More often, though, I find it difficult to reconcile the goals of the community organization with my pedagogical goals as a professor, putting the student in a confusing and difficult position. For example, one summer a student and I wrote a short blurb about a local steel magnate who is a donor to the university where I teach, Charles Schwab. This blurb is housed at a small park the university created to serve both the university and local town residents. The sign posted in the park, however, mentions only the positive, non-controversial aspects of Schwab’s life – his successes in industry and the donations he made to the university. Neither the park designers, nor the university’s marketing department, nor the newspaper reporter who interviewed me about Schwab were interested in Schwab’s role in crushing labor union strikes or his years-long extramarital affair with a New York opera singer. Although the information about Schwab’s private life might amount to mere gossip, the implications of the union controversies are much broader. What would it mean for the denizens of our town to understand that “Charlie” not only brought natural gas infrastructure to our town (so that he could light and heat his mansion here), but also simultaneously worked to systematically oppress their ancestors’ right to collective bargaining? It might mean quite a lot. It might help them reconceive their relationship with the structures of capitalism. This kind of information, however, is not what the leaders of our historical society, or local reporters, or university administrators, want to disseminate. It is, apparently, not “marketable.”

We in the liberal arts need to consider some of these issues for ourselves, and then figure out how we can help students reconcile the crucial, though unmarketable, work we do with their very real need to demonstrate marketability. Doing so would help us communicate our relevance to administrators and policymakers – if we properly publicize our efforts within and without our institutions. One starting point might be to actively engage our students in the sort of dialogue that Dr. Strosnider and I are having here – asking questions about marketability and the liberal arts, problematizing the notion that the “market” should be the final arbiter of what we produce. We could and should also engage our colleagues in the STEM fields by asking them – how do they involve students in the type of projects that garner positive publicity and make those students seem “marketable”? How do they effectively communicate their relevance to policymakers and administrators?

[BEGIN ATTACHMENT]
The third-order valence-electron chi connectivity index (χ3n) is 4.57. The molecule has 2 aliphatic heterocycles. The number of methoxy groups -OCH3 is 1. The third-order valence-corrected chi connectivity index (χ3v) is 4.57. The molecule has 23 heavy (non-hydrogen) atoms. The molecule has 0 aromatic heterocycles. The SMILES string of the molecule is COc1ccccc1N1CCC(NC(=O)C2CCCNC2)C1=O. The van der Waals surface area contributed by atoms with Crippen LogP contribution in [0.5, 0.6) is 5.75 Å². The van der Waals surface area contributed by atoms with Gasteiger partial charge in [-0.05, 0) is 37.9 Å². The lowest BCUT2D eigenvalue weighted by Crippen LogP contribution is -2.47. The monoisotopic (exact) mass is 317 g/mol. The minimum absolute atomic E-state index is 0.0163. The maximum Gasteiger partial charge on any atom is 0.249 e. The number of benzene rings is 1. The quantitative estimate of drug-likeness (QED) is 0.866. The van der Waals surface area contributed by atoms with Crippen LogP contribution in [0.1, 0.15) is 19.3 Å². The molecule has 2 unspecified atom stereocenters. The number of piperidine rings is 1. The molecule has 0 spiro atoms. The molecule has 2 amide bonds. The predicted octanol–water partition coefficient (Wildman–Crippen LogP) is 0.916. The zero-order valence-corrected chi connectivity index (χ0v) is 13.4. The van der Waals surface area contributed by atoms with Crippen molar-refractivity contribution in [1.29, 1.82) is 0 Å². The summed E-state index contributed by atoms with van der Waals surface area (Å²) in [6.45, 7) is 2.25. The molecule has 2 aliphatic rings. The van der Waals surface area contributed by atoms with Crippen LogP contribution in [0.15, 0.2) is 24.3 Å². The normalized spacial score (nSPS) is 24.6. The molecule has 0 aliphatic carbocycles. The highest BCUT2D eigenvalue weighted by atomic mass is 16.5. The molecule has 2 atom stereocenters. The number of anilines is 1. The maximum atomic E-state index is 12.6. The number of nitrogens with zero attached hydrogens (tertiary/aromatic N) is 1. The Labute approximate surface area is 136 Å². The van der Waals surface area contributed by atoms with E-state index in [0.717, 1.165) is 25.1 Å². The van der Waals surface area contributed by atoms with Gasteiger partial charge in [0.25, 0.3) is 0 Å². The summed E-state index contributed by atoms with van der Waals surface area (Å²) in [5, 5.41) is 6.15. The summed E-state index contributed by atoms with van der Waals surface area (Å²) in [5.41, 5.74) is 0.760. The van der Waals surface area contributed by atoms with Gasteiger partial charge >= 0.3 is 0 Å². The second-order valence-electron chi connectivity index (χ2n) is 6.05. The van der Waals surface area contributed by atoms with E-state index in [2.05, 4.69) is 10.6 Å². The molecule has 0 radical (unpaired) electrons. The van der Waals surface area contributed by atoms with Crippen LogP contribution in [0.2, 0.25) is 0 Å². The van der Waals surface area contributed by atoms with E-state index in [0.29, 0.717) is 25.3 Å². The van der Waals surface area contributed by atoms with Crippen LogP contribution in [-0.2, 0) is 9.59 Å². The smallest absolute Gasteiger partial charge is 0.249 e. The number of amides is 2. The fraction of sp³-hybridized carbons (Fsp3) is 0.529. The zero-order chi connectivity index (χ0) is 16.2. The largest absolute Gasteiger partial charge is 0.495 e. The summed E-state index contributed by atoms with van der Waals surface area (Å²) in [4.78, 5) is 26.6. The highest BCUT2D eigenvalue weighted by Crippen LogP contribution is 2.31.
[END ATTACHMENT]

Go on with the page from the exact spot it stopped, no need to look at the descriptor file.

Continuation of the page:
Do the liberal arts need to be “marketable” to survive? If they do, must the liberal arts change into something different from what they are now? If those of us in liberal arts fields within higher education do not continue to have support (financial, to be sure, but also cultural and psychological) to carry on the questioning of assumptions that can lead to real social change, then who will do that work?


Editors Note: This article is a response to  “Community Engagement for the Liberal Arts?” by William H.J. Strosnider.


By Denise Holladay Damico
Denise Holladay Damico is Associate Professor of History and Environmental Studies at Saint Francis University (Pennsylvania). She has published on the environmental and legal history of the U.S.-Mexico borderlands. She is currently researching the cultural, environmental, and social history of the margarita.